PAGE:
As we wound our way home through the fields (full of deer!) we were also rewarded by seeing a pair of Coopers' Hawks.The chickens don't have to live in fear of the red-shouldered hawk or the Coopers. They're too big for them! It's when the big goshawks move through in the fall that we have to be extra vigilant.
Sue, camera in hand, was admiring the hollyhocks by the door this morning when something small and fast buzzed past her ear, did a quick U-turn and hovered right in front of her face.
It took her a moment to grab the picture, as the rather petulant hummingbird explained, with high pitched squeaks and buzzing wings that this was indeed HER hollyhock, and Sue could just go find one for herself. Small wonder. Nectar is important to these tiny birds, especially now, as they try to 'bulk up' before setting off on an 800 km. migration across the Gulf of Mexico, non-stop, with no in-flight movies or meals provided.
With wings beating 55 - 75 beats per second, it's amazing to us that she got anything in the photograph other than blur, so we've provided another shot, of a more co-operative male resting on the feeder.
One of four hummingbirds found in Canada, the ruby throat is the only one we get here in Muskoka, about the size of your thumb, and with feathers that actually fracture the light until the birds resemble flying jewels. The humming noise is not, as David claims, because they just can't remember the words, but is produced by the rapid beat of the wings. Hummingbirds do know the words -- and will sing to you in high pitched squeaks as they fly about your head.
In native cultures, they are the symbol for Joy. And, aptly, hummingbirds don't come in flocks. When they are traveling together, it is correctly termed 'A charm of hummingbirds.'
Jane is over from England visiting her brother's family. They have a cottage, but it can get crowded when everyone is together, so Jane and her husband elect to stay with us. That way, both families can share the hospitality.
On her early morning swim Thursday, she found herself in the midst of a large flock of mergansers. They swam along with her for awhile, evidently thinking she was part of the lake landscape and quite unconcerned. They were swimming faster than she was, however, and soon left her behind while they roamed along the shoreline looking for little fish.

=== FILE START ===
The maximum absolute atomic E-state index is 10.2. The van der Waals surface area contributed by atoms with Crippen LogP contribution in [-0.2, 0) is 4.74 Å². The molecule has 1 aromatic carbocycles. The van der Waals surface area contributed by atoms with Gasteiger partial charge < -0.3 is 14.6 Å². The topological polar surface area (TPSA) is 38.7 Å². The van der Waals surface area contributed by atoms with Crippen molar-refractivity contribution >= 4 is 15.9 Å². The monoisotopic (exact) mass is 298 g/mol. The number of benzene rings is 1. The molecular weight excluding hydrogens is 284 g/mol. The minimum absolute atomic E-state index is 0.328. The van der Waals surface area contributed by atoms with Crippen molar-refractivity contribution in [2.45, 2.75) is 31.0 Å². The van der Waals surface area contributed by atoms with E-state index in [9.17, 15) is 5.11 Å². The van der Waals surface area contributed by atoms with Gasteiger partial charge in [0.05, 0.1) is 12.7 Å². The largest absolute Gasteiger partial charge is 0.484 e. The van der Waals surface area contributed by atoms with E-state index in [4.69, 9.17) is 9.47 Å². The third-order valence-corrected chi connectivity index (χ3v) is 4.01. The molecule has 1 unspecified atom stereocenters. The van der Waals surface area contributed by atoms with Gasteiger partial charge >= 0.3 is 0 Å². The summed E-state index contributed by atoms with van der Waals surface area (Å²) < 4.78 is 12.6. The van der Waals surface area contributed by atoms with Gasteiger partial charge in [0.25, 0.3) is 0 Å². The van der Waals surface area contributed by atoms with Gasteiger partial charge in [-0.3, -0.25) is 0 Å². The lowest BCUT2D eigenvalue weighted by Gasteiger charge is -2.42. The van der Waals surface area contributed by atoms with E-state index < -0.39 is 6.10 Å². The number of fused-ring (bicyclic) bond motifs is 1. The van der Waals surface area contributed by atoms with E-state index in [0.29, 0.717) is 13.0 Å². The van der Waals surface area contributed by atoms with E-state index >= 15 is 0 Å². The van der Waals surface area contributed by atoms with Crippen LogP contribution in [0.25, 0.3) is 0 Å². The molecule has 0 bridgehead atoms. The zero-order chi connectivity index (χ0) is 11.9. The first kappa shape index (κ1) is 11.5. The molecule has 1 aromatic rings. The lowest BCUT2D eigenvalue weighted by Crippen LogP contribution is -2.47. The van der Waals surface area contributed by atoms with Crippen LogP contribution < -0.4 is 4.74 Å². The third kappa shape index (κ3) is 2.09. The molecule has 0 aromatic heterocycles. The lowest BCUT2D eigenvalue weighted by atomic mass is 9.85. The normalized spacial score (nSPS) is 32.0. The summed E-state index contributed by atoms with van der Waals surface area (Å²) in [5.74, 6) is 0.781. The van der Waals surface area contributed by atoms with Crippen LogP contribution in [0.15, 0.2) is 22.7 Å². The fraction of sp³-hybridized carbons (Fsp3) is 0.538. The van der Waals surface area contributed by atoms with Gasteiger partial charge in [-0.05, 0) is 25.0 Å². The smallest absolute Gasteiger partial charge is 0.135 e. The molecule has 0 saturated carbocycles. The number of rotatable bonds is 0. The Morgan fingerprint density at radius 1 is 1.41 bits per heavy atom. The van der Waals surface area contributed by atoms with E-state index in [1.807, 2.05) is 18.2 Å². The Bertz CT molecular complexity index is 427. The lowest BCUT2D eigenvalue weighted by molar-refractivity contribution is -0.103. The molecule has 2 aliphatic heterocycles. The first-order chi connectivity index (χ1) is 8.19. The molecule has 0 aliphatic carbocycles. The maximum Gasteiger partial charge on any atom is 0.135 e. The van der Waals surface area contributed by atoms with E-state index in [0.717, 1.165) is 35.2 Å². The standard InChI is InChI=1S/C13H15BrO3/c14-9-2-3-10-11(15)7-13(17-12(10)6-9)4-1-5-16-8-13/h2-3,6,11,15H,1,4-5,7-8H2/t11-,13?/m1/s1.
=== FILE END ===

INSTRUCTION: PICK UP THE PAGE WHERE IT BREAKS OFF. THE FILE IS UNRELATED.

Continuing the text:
And then, a loon popped up right next to her. He checked her out, less than ten feet away. Jane said she tried to emulate a seal, making no splash, not using her hands, simply treading water. The ruse must have worked. He dove again, popped up on her other side. Stood up and shook out his wings. Dove again, came up a little farther away, but this time with a large fish in his beak. It took him three or four tries to get this fish turned so he could swallow it... and Jane had a front row seat. If you can call treading water a front row seat. Whatever you call it, you can't get closer to a loon. (now, she didn't take this photo -- she had no camera out there with her, so it's from my files... but the rest were taken that very morning.)
As she returned to the main dock, she rounded the corner of the dock to find the mallard family dabbling in the shallows. Except for Jane, and her feathered friends, the lake was mirror still.
The Jonas Brothers rolled into Toronto for a concert this month. Caroline, absolutely determined to see the show, slept on the street in the ticket line-up (with a whole lot of friends!). She not only was successful in scooping up tickets, but she got close enough to touch not one, but TWO of the Brothers...
and, even more Fame came her way when her forehead and arm, waving a poster on which she'd drawn a heart, were featured in PEOPLE magazine's write-up of the concert.
From such modest beginnings does superstardom flow... it begins with your arm in PEOPLE magazine... from there, the sky is no limit!
She was still wearing her armband from the concert when she was at Bondi -- we did check it against the photograph in the magazine, and warrant that it is authentic.